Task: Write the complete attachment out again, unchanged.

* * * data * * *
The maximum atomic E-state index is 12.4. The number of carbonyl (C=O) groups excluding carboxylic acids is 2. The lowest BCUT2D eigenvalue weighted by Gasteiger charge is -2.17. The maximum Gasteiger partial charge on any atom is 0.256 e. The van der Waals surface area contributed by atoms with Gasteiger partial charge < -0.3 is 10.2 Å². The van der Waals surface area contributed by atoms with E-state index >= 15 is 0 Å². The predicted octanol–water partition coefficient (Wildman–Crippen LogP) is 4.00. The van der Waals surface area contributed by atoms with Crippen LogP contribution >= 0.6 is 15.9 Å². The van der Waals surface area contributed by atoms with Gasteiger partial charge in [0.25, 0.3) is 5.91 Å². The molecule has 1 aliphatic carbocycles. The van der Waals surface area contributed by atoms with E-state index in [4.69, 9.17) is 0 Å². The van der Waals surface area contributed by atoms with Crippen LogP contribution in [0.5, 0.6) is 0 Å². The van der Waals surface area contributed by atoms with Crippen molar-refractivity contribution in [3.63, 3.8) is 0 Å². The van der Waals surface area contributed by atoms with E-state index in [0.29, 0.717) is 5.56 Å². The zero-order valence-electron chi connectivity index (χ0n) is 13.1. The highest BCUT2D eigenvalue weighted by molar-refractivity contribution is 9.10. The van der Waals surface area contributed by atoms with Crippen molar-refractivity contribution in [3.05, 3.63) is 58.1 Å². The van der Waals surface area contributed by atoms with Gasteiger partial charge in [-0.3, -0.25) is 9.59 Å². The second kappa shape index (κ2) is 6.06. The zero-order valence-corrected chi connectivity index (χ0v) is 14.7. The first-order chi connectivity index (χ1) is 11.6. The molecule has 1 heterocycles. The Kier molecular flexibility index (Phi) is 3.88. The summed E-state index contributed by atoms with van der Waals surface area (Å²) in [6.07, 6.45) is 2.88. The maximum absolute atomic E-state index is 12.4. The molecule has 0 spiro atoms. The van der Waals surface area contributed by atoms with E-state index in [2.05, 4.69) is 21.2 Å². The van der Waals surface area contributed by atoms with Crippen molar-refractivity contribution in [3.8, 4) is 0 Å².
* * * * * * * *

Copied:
The maximum atomic E-state index is 12.4. The number of carbonyl (C=O) groups excluding carboxylic acids is 2. The lowest BCUT2D eigenvalue weighted by Gasteiger charge is -2.17. The maximum Gasteiger partial charge on any atom is 0.256 e. The van der Waals surface area contributed by atoms with Gasteiger partial charge < -0.3 is 10.2 Å². The van der Waals surface area contributed by atoms with E-state index >= 15 is 0 Å². The predicted octanol–water partition coefficient (Wildman–Crippen LogP) is 4.00. The van der Waals surface area contributed by atoms with Crippen LogP contribution >= 0.6 is 15.9 Å². The van der Waals surface area contributed by atoms with Gasteiger partial charge in [0.25, 0.3) is 5.91 Å². The molecule has 1 aliphatic carbocycles. The van der Waals surface area contributed by atoms with E-state index in [4.69, 9.17) is 0 Å². The van der Waals surface area contributed by atoms with Crippen LogP contribution in [0.5, 0.6) is 0 Å². The van der Waals surface area contributed by atoms with Crippen molar-refractivity contribution in [3.63, 3.8) is 0 Å². The van der Waals surface area contributed by atoms with E-state index in [0.29, 0.717) is 5.56 Å². The zero-order valence-electron chi connectivity index (χ0n) is 13.1. The highest BCUT2D eigenvalue weighted by molar-refractivity contribution is 9.10. The van der Waals surface area contributed by atoms with Crippen molar-refractivity contribution in [3.05, 3.63) is 58.1 Å². The van der Waals surface area contributed by atoms with Gasteiger partial charge in [-0.3, -0.25) is 9.59 Å². The second kappa shape index (κ2) is 6.06. The zero-order valence-corrected chi connectivity index (χ0v) is 14.7. The first-order chi connectivity index (χ1) is 11.6. The molecule has 1 heterocycles. The Kier molecular flexibility index (Phi) is 3.88. The summed E-state index contributed by atoms with van der Waals surface area (Å²) in [6.07, 6.45) is 2.88. The maximum absolute atomic E-state index is 12.4. The molecule has 0 spiro atoms. The van der Waals surface area contributed by atoms with E-state index in [2.05, 4.69) is 21.2 Å². The van der Waals surface area contributed by atoms with Crippen molar-refractivity contribution in [3.8, 4) is 0 Å².